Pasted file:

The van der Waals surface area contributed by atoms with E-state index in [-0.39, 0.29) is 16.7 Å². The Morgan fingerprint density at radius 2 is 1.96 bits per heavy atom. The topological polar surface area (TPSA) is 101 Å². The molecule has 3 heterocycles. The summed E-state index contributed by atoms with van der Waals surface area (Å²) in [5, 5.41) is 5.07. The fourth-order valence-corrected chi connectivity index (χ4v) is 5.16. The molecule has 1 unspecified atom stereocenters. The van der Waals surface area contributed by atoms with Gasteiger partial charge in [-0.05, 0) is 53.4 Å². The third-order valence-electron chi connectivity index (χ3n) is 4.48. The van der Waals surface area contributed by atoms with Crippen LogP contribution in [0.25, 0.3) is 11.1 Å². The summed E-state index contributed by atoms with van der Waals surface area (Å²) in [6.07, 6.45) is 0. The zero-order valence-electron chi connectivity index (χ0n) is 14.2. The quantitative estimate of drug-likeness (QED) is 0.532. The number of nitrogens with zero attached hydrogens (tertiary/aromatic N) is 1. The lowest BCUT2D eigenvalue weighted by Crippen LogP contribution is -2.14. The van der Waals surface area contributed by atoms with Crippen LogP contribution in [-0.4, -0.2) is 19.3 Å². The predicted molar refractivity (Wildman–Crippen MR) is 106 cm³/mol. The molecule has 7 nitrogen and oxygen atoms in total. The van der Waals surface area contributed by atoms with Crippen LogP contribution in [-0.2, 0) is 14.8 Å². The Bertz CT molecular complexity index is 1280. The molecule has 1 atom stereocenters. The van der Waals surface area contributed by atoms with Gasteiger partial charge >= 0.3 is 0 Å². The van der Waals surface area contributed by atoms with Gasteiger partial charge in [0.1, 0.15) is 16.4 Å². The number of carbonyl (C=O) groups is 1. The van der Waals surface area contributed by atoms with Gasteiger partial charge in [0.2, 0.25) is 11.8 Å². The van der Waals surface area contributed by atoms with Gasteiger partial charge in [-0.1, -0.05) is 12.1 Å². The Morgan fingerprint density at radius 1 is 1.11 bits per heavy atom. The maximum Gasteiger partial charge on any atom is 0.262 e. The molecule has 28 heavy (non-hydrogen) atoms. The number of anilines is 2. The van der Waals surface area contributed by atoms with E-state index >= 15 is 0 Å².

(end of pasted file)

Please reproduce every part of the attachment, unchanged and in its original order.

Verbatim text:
The van der Waals surface area contributed by atoms with E-state index in [-0.39, 0.29) is 16.7 Å². The Morgan fingerprint density at radius 2 is 1.96 bits per heavy atom. The topological polar surface area (TPSA) is 101 Å². The molecule has 3 heterocycles. The summed E-state index contributed by atoms with van der Waals surface area (Å²) in [5, 5.41) is 5.07. The fourth-order valence-corrected chi connectivity index (χ4v) is 5.16. The molecule has 1 unspecified atom stereocenters. The van der Waals surface area contributed by atoms with Gasteiger partial charge in [-0.05, 0) is 53.4 Å². The third-order valence-electron chi connectivity index (χ3n) is 4.48. The van der Waals surface area contributed by atoms with Crippen LogP contribution in [0.25, 0.3) is 11.1 Å². The summed E-state index contributed by atoms with van der Waals surface area (Å²) in [6.07, 6.45) is 0. The zero-order valence-electron chi connectivity index (χ0n) is 14.2. The quantitative estimate of drug-likeness (QED) is 0.532. The number of nitrogens with zero attached hydrogens (tertiary/aromatic N) is 1. The lowest BCUT2D eigenvalue weighted by Crippen LogP contribution is -2.14. The van der Waals surface area contributed by atoms with Crippen LogP contribution in [-0.4, -0.2) is 19.3 Å². The predicted molar refractivity (Wildman–Crippen MR) is 106 cm³/mol. The molecule has 7 nitrogen and oxygen atoms in total. The van der Waals surface area contributed by atoms with Crippen LogP contribution in [-0.2, 0) is 14.8 Å². The Bertz CT molecular complexity index is 1280. The molecule has 1 atom stereocenters. The van der Waals surface area contributed by atoms with Gasteiger partial charge >= 0.3 is 0 Å². The van der Waals surface area contributed by atoms with Gasteiger partial charge in [0.1, 0.15) is 16.4 Å². The number of carbonyl (C=O) groups is 1. The van der Waals surface area contributed by atoms with Gasteiger partial charge in [0.2, 0.25) is 11.8 Å². The van der Waals surface area contributed by atoms with Gasteiger partial charge in [-0.1, -0.05) is 12.1 Å². The Morgan fingerprint density at radius 1 is 1.11 bits per heavy atom. The maximum Gasteiger partial charge on any atom is 0.262 e. The molecule has 28 heavy (non-hydrogen) atoms. The number of anilines is 2. The van der Waals surface area contributed by atoms with E-state index >= 15 is 0 Å².